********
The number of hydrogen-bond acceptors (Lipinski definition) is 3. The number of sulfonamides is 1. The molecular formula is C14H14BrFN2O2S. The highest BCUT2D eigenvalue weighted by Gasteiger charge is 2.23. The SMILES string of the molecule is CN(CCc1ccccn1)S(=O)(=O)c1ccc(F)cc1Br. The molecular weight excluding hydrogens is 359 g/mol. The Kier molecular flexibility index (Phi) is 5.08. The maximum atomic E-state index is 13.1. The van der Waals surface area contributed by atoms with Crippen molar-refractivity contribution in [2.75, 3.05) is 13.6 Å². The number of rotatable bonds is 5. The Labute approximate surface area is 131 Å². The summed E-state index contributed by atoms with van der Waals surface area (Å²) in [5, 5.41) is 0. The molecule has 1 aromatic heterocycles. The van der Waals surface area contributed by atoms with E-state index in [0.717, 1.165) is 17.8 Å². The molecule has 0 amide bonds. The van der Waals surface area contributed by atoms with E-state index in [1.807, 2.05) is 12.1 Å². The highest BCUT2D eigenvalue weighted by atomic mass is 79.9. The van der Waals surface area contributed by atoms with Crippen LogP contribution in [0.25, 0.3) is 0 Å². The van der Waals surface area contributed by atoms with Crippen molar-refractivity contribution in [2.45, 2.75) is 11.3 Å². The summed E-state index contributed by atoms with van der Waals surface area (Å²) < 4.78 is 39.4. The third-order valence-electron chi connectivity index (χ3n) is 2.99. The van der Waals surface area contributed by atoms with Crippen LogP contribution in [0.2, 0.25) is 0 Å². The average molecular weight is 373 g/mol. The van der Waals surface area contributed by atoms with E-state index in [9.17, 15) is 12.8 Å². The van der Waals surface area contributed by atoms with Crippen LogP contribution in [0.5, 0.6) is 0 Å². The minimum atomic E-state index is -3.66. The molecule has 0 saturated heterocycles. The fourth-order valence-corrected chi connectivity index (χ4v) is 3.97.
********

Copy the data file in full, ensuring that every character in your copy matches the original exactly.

The number of hydrogen-bond acceptors (Lipinski definition) is 3. The number of sulfonamides is 1. The molecular formula is C14H14BrFN2O2S. The highest BCUT2D eigenvalue weighted by Gasteiger charge is 2.23. The SMILES string of the molecule is CN(CCc1ccccn1)S(=O)(=O)c1ccc(F)cc1Br. The molecular weight excluding hydrogens is 359 g/mol. The Kier molecular flexibility index (Phi) is 5.08. The maximum atomic E-state index is 13.1. The van der Waals surface area contributed by atoms with Crippen molar-refractivity contribution in [2.75, 3.05) is 13.6 Å². The number of rotatable bonds is 5. The Labute approximate surface area is 131 Å². The summed E-state index contributed by atoms with van der Waals surface area (Å²) in [5, 5.41) is 0. The molecule has 1 aromatic heterocycles. The van der Waals surface area contributed by atoms with E-state index in [0.717, 1.165) is 17.8 Å². The molecule has 0 amide bonds. The van der Waals surface area contributed by atoms with E-state index in [1.807, 2.05) is 12.1 Å². The highest BCUT2D eigenvalue weighted by atomic mass is 79.9. The van der Waals surface area contributed by atoms with Crippen LogP contribution in [0.25, 0.3) is 0 Å². The van der Waals surface area contributed by atoms with Crippen molar-refractivity contribution in [2.45, 2.75) is 11.3 Å². The summed E-state index contributed by atoms with van der Waals surface area (Å²) < 4.78 is 39.4. The third-order valence-electron chi connectivity index (χ3n) is 2.99. The van der Waals surface area contributed by atoms with Crippen LogP contribution in [0.2, 0.25) is 0 Å². The average molecular weight is 373 g/mol. The van der Waals surface area contributed by atoms with E-state index in [9.17, 15) is 12.8 Å². The van der Waals surface area contributed by atoms with Crippen LogP contribution in [0.5, 0.6) is 0 Å². The minimum atomic E-state index is -3.66. The molecule has 0 saturated heterocycles. The fourth-order valence-corrected chi connectivity index (χ4v) is 3.97.